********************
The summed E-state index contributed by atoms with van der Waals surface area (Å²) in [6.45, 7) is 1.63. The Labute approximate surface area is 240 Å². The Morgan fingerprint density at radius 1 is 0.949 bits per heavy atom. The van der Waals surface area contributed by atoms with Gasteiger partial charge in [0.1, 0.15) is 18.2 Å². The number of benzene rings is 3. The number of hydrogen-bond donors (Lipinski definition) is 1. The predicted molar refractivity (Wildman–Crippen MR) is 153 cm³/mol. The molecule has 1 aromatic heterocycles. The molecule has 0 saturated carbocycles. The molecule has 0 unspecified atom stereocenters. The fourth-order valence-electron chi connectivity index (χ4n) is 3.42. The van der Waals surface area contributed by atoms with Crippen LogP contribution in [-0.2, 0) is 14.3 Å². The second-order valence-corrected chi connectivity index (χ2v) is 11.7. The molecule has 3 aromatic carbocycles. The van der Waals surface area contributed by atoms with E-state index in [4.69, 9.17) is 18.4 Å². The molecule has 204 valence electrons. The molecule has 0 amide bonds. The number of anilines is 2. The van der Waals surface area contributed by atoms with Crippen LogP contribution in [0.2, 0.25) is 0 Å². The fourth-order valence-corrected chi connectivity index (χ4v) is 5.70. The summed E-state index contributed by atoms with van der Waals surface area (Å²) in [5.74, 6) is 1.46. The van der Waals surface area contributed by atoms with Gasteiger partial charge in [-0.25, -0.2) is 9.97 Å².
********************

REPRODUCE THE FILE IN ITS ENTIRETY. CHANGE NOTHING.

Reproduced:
The summed E-state index contributed by atoms with van der Waals surface area (Å²) in [6.45, 7) is 1.63. The Labute approximate surface area is 240 Å². The Morgan fingerprint density at radius 1 is 0.949 bits per heavy atom. The van der Waals surface area contributed by atoms with Gasteiger partial charge in [0.1, 0.15) is 18.2 Å². The number of benzene rings is 3. The number of hydrogen-bond donors (Lipinski definition) is 1. The predicted molar refractivity (Wildman–Crippen MR) is 153 cm³/mol. The molecule has 1 aromatic heterocycles. The molecule has 0 saturated carbocycles. The molecule has 0 unspecified atom stereocenters. The fourth-order valence-electron chi connectivity index (χ4n) is 3.42. The van der Waals surface area contributed by atoms with Crippen LogP contribution in [-0.2, 0) is 14.3 Å². The second-order valence-corrected chi connectivity index (χ2v) is 11.7. The molecule has 3 aromatic carbocycles. The van der Waals surface area contributed by atoms with E-state index in [4.69, 9.17) is 18.4 Å². The molecule has 204 valence electrons. The molecule has 0 amide bonds. The number of anilines is 2. The van der Waals surface area contributed by atoms with Crippen LogP contribution in [0.2, 0.25) is 0 Å². The fourth-order valence-corrected chi connectivity index (χ4v) is 5.70. The summed E-state index contributed by atoms with van der Waals surface area (Å²) in [5.74, 6) is 1.46. The van der Waals surface area contributed by atoms with Gasteiger partial charge in [-0.25, -0.2) is 9.97 Å².